France's Clement Lefert, left, France's Amaury Leveaux, center, France's Fabien Gilot, back right, celebrate as they win gold in the men's 4x100-meter freestyle relay final at the Aquatics Centre in the Olympic Park during the 2012 Summer Olympics in London, Sunday.
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LONDON — Payback. This time, it was France chasing down the United States — and Ryan Lochte, no less — to win another riveting relay at the Olympics.
With Michael Phelps looking much stronger than he did the night before, the Americans built a commanding lead over the first three legs of the 400-meter freestyle relay and never really had to worry about the defending world champions from Australia.
When Lochte dove into the water on the anchor leg, he was a half-body length ahead of the field and looking to add another gold to his dominating victory Saturday in the 400 individual medley.
Not so fast.
Or should we say not nearly fast enough.
Yannick Agnel, playing the chaser role that Jason Lezak did for the American four years ago in this same event, sliced through the water and was right on Lochte's shoulder as they made the flip at the far end of the pool. With about 25 meters to go, they were stroke for stroke. But Lochte, who had already competed in the 200 free prelims in the morning and in the semifinals about 90 minutes earlier, simply didn't have enough left to hold off the towering, 20-year-old Frenchman.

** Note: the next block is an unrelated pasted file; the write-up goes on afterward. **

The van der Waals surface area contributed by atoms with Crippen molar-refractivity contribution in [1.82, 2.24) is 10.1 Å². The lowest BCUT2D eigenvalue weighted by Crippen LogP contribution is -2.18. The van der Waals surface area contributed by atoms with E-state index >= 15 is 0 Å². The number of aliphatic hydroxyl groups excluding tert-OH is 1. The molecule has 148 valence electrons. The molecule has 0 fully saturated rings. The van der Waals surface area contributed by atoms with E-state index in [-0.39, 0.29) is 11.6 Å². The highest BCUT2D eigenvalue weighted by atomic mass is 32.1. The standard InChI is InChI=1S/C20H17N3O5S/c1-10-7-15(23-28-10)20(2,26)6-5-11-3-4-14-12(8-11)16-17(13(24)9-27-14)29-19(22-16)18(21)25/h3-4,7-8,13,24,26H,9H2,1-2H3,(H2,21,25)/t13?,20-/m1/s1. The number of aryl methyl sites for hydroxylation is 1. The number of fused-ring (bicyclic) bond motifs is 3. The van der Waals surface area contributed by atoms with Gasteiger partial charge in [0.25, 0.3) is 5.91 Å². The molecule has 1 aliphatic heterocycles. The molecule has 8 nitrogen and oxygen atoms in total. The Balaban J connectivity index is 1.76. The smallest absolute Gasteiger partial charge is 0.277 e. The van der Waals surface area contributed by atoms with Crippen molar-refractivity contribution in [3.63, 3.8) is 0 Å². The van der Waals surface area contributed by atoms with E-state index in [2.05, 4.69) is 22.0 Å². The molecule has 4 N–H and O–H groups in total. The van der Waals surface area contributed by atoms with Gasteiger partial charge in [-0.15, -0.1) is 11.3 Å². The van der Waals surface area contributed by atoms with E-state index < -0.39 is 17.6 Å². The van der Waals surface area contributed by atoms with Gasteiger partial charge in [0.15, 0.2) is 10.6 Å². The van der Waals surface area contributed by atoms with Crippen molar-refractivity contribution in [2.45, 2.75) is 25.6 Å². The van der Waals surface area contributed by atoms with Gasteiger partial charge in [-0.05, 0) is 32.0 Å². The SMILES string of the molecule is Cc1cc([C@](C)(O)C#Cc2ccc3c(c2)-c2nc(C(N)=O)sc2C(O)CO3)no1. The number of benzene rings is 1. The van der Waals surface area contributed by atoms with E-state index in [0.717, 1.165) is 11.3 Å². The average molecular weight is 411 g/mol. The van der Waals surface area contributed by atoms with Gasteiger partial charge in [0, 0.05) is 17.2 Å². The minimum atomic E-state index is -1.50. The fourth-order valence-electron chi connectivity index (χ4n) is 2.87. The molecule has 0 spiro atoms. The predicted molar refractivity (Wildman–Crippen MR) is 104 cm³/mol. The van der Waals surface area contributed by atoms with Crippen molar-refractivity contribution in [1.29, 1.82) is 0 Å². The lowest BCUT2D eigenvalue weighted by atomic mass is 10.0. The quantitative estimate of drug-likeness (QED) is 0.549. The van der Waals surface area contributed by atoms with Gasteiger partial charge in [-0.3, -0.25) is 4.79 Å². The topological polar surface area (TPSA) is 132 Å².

Agnel touched in 3 minutes, 9.93 seconds, having gone exactly a second faster than Lochte over the last 100 meters. Lochte and the Americans settled for silver in 3:10.38, while Australia — the favorite — didn't even get a medal. Russia took the bronze in 3:11.41, edging the team from Down Under by 0.22 for the last spot on the podium.
United States' Ryan Lochte reacts after his relay team's silver medal win in the men's 4x100-meter freestyle relay final men's relay at the Aquatics Centre in the Olympic Park during the 2012 Summer Olympics in London, Sunday.
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But silver was also a bitter disappointment for the Americans, who now know how the French felt four years ago.
France had the lead in Beijing and its best sprinter, Alain Bernard, going out on the final leg. But Lezak swam the fastest relay leg in history, drafting Bernard along the lane rope and beating him by a scant 0.08 seconds to keep Phelps on track for his record eight gold medals.
It was one of the greatest races in Olympic history.
This one wasn't too shabby, either.
Lochte hung on the side of the wall, his head dropping toward the water — a much different reaction than he had the night before when he blew out the field in the 400 IM. Phelps stared at the scoreboard for a good 10 seconds before going over to congratulate the French.
Phelps still won the 17th Olympic medal of his career — and first silver, to go along with 14 golds and two bronzes. He's one away from tying the mark for most career medals held by Soviet gymnast Larisa Latynina. Phelps has five more events to break the record.
In an interesting twist, Bernard will get a gold medal even though he didn't swim the final. Amaury Leveaux, Fabien Gilot and Clement Lefert took the first three legs, but Bernard will be rewarded, too, for taking part in the morning prelims. Maybe that will soothe some bitter feelings from four years ago.
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